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Sapphire 2001: The seven imperatives to making your e-business successful

ORLANDO -- The software is important, but so are the processes behind the business. That was the message behind the keynote address here at Sapphire 2001, given by Chuck Martin, chairman and CEO of Net Future Institute, a research firm in North Hampton, N.H.

"E-business is not e-commerce," Martin said. He defines e-commerce as just the transaction, while e-business involves the entire value proposition, from the product's inception to customer service.

To truly succeed in what SAP calls the "New, New Economy," the landscape after the dot-com shakeout, companies must keep seven key imperatives in sight: data, merging products and services, customer contact, customer self-service, making the process the product, enhancing the customer experience and engaging the whole business in the effort, he said.

"Use what you know to drive what you do," Martin said of data. For example, by adding a Web survey to your site, customers can categorize themselves into marketing tiers.

Second, "erase the line between products and services," he said. The value shift dictates that companies should include services with their products. For example, Wal-Mart has begun selling real estate.

Companies should also make each relationship as different as each customer on the customer contact side, and put the customers to work with self-service, Martin said. But Martin cautioned not to take this advice too far and make the same mistake as Southern California Edison, which told people to go to its Web site to report power outages. It can be pretty tough to report a power outage via a Web site when your computer won't power up, he said.

Fifth, the process should become the product, as with's purchasing circles, where customers can view the best-selling products by geography or company. The sixth imperative relates by tying an enhanced experience to the brand. That can be seen when a person "Amazons" something. This refers to the experience of selecting, buying and receiving the book, which can be a very easy due to Amazon's Web store. In that case, the sale isn't about the actual book; it's about the experience of reliable vendors.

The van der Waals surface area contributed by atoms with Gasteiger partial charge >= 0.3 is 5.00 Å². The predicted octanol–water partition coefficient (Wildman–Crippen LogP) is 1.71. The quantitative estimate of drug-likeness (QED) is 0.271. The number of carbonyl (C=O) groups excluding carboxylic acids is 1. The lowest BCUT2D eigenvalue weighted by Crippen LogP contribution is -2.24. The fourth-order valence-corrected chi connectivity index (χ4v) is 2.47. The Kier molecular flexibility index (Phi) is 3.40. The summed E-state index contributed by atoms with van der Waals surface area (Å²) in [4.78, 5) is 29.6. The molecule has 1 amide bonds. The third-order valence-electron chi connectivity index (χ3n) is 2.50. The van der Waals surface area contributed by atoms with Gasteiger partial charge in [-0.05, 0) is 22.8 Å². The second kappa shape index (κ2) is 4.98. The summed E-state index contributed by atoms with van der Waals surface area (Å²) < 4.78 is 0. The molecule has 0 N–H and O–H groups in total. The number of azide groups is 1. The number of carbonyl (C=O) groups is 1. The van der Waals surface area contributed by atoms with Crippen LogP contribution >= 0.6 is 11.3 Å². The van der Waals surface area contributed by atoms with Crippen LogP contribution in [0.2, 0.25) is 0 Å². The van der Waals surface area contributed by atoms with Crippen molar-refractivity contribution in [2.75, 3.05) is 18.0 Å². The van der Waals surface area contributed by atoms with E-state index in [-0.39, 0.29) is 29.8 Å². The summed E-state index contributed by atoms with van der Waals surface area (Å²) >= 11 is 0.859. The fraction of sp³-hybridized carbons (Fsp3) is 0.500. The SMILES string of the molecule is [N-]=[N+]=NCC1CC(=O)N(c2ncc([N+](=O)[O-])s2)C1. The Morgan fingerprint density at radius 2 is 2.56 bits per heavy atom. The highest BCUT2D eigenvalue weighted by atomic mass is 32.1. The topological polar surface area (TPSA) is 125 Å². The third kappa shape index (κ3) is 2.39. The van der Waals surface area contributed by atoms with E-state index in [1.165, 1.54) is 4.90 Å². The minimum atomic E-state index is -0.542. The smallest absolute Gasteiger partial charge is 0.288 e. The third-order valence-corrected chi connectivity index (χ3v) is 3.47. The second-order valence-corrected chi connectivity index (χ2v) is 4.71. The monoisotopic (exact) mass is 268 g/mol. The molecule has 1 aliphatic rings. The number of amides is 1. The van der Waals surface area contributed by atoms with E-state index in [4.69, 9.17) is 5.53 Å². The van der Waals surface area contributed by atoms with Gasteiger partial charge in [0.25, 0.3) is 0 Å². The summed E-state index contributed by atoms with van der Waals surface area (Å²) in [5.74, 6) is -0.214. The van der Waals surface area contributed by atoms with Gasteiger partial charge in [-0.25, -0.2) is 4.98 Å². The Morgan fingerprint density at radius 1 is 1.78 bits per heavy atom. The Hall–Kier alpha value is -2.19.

Lastly, the entire business needs to be responsible for efforts with the customers. Even IT and marketing need to partner, Martin said.

The New, New Economy "is about customers, it's about information, it's about leadership," Martin said.

Overall, attendees were interested in Martin's message. The data and trend information was useful, according to Anders Afsar, managing director at KPMG Mexico.

Martin's speech tied into the SAP vision of connecting with customers through a unified value chain, Afsar said.

Scott Noeth, a programmer at Borden Chemical, appreciated Martin's "different way of thinking and perspective." The conception of how everything in a business is linked from beginning to end was useful, Noeth said. It is important that everything is linked together, from business to customer service, which ties into SAP's vision.

Marie Miller plans to bring Martin's ideas of e-business back to her company, Walt Disney World, where she is a manager of financial systems. "It relates to all of mySAP and connecting to the Web," she said of Martin's keynote.

SAP's CRM modules seem to work with Martin's vision of the New, New Economy, since they have collaborative functionality for both inside and outside companies, Noeth said.


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